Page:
News  Non-unionized workers bear brunt of budget cuts

Widespread opposition to administration’s drastic measures

For non-unionized workers at McGill, the decision to freeze wages and hiring was made unilaterally by the administration, despite employee group representatives arguing that cuts on this scale would necessarily damage working conditions and compromise the quality of the University’s core mission. 

When the McGill University Non-Academic Staff Association (MUNASA) executive, which represents roughly 500 non-unionized workers on campus, met with human resources last Tuesday, they were told point blank that wages and hiring would be frozen, and that workers would be offered early retirement packages.

“It was presented to us as what the University was going to do,” MUNASA President Ron Critchley told The Daily. “We looked at [these measures], and we said, ‘In no way can we support this, this is going to really hurt our membership.’”

The decision to freeze professors’ salaries was made by the McGill Association of University Teachers (MAUT) executive along with a joint MAUT-administration compensation committee, and was never brought to the association’s council or membership.

MUNASA released a bulletin to its members Tuesday saying that the association “strongly [opposes] the approach put forward by the University,” which it believes will “have a profound effect upon all McGill staff and on services to students.”

“It is our conviction that not enough options have been explored to provide for an equitable solution that would have much less impact on staff morale and the operations of the University,” the bulletin continues.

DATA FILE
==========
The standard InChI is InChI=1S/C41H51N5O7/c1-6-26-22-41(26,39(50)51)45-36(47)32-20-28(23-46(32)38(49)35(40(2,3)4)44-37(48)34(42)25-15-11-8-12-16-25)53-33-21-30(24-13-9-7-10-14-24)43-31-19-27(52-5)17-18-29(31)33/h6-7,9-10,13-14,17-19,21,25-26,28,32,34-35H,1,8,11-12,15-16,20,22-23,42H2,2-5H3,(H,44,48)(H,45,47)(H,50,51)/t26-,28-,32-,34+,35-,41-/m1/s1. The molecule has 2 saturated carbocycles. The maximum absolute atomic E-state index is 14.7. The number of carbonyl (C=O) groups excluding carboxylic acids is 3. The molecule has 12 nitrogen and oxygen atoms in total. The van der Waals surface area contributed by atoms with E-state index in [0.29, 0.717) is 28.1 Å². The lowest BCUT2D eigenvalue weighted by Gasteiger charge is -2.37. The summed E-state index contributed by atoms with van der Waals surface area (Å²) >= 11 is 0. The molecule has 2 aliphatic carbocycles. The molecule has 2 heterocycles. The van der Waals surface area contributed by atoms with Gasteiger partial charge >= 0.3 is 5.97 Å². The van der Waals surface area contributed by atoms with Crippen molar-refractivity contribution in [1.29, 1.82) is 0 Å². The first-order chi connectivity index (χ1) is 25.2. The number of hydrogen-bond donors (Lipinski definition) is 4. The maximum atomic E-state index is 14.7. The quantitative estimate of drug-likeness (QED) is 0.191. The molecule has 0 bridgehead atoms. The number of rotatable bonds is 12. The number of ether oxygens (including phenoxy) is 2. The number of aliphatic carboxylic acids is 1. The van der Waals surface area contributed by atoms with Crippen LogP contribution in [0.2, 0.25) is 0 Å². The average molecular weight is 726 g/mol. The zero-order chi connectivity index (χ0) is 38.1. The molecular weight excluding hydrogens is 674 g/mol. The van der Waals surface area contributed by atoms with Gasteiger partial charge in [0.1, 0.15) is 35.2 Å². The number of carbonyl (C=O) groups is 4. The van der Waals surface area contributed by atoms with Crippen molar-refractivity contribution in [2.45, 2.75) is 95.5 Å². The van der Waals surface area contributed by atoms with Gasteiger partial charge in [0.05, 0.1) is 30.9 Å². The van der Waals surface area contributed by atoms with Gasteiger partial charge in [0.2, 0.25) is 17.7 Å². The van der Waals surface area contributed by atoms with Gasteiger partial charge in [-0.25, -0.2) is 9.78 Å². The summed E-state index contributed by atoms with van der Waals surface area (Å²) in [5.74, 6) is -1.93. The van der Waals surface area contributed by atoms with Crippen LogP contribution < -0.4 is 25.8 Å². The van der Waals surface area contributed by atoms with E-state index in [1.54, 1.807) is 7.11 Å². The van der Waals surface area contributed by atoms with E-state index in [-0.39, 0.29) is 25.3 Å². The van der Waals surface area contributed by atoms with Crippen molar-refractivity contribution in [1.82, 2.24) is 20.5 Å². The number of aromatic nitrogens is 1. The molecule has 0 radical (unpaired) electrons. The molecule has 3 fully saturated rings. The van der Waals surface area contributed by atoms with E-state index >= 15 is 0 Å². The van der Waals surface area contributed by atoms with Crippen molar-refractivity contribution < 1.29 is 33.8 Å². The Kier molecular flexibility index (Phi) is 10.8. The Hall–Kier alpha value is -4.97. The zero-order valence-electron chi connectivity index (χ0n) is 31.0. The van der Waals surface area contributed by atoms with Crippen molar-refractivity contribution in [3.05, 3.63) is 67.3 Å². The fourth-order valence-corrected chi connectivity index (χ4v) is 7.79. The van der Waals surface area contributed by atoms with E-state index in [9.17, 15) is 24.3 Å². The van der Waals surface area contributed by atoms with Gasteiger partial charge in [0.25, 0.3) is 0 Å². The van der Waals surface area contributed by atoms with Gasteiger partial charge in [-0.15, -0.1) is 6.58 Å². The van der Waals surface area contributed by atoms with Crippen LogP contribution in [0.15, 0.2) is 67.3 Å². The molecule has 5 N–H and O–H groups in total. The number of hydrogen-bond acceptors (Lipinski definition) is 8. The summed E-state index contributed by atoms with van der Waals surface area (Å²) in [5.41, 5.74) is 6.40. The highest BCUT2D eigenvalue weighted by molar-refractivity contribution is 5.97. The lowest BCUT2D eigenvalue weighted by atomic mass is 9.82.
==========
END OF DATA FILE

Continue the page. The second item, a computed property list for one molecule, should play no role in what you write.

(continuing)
In dealing with provincial cuts, McGill is taking some of the most drastic measures of Quebec universities, reiterating in several messages to the university community that it will have to slash its expenses to match government cuts in full.  In her latest message to the McGill community, Principal Heather Munroe-Blum also added September’s cancelled tuition hike to the administration’s calculus, pushing what the University needs to cut to $43 million, rather than $38 million – the actual amount withheld from McGill for this year and the next, following December’s cuts.

Université Laval, which was dealt a similar blow – $36 million in cuts for this year and the next – is taking a different approach. They will trim $3 million this year, $6 million next year, and deduct the remaining $27 million from the $1.7 billion reinvestment the province has promised in two year’s time.

A recent Montreal Gazette article quoted Laval’s vice-executive rector Éric Bauce saying that cutting $36 million would have been “impossible and unreasonable.”

Administrators say that McGill is unwilling to postpone cuts until they can be nullified by the reinvestment because it is conditional on Quebec’s economic situation.

Concordia is waiting until the end of April to make any decisions, and the Université de Québec à Montréal (UQAM) will be dipping into its capital funds to offset the cuts – something McGill has previously said it cannot do with such high deferred-maintenance costs.

MUNASA also takes issue with the manner in which information about the cuts and the University’s financial situation has been relayed to the community. They are “really troubled,” according to Critchley, by the $1.1 million jump in non-salary savings reported by the University in their latest message to the community.

“The lack of detail in the numbers driving these decisions troubles us greatly,” MUNASA’s statement reads.

In response to MUNASA’s bulletin, Vice-Principal (Administration and Finance) Michael Di Grappa reiterated in an email to The Daily that these measures were intended to mitigate the need for layoffs in a second round of cuts.

“This is a very difficult situation for everyone, and we understand that these measures will cause distress for some members in our community,” he said.